# Add files to the folders
file_names <- (
   # For preparing your data 
   # The merging file might also be combined 
   # with the first file
   # For your descriptives
   # For your analysis
   # For your visualization

for (j in seq_along(file_names)) {
  file.create(paste0("code/", file_names[j], ".Rmd"))

# Create a helper function file

Now that we have the folders and files, I will walk you through them and tell you what I use them for.

data folder

The data/ folder has two sub-folders: raw and processed. As the names suggest, put your raw and untouched data in the raw data folder, and if you want to save any changes, store them in processed. This allows you to produce replicable results (if you document all your steps in your code files) and to redo the data wrangling again with your raw data.

code folder

All the files that we’ve created above are stored in this folder. Again, similar to the data folder, the file names are relatively straightforward. The 1_data_preparation file is meant to include all the pre-processing steps; in 2_merging you can merge the data (both files can also be combined into one); you can fit all descriptives in 3_descriptives; 4_analysis contains your analysis and regression diagnostics; and create beautiful visualizations in 5_visualization. I’ve also created a helper.R file where you can store all your helper functions.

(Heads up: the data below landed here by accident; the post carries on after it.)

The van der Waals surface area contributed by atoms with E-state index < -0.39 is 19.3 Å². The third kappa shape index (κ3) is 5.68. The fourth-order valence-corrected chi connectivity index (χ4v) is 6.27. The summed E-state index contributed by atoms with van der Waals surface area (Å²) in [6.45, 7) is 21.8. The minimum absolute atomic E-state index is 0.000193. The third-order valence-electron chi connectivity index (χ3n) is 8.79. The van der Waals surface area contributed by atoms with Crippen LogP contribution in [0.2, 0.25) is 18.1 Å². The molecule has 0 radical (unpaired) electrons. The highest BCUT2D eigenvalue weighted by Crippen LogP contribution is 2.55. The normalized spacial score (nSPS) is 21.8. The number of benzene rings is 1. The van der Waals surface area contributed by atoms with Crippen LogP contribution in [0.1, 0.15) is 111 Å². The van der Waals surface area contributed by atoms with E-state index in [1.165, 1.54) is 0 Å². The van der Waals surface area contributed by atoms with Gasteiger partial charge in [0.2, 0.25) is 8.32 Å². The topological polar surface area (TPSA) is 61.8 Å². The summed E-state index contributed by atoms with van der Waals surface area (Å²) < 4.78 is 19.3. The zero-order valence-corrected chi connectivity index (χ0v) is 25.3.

As I said above, the code that I gave you is flexible, and you can set up the files that fit best for your workflow (and it might differ depending on the project you’re working on). I like the enumeration because it allows me to easily follow my steps in the sequential order they are meant to be executed.

figures folder

In this folder, you will store all your visualizations and use Overleaf and follow this guide, you can link them directly to your writing project in Overleaf.

  1. You can always increase the complexity of the structure, depending on your needs. Here’s another example of a more complex folder structure. ↩︎

PhD Candidate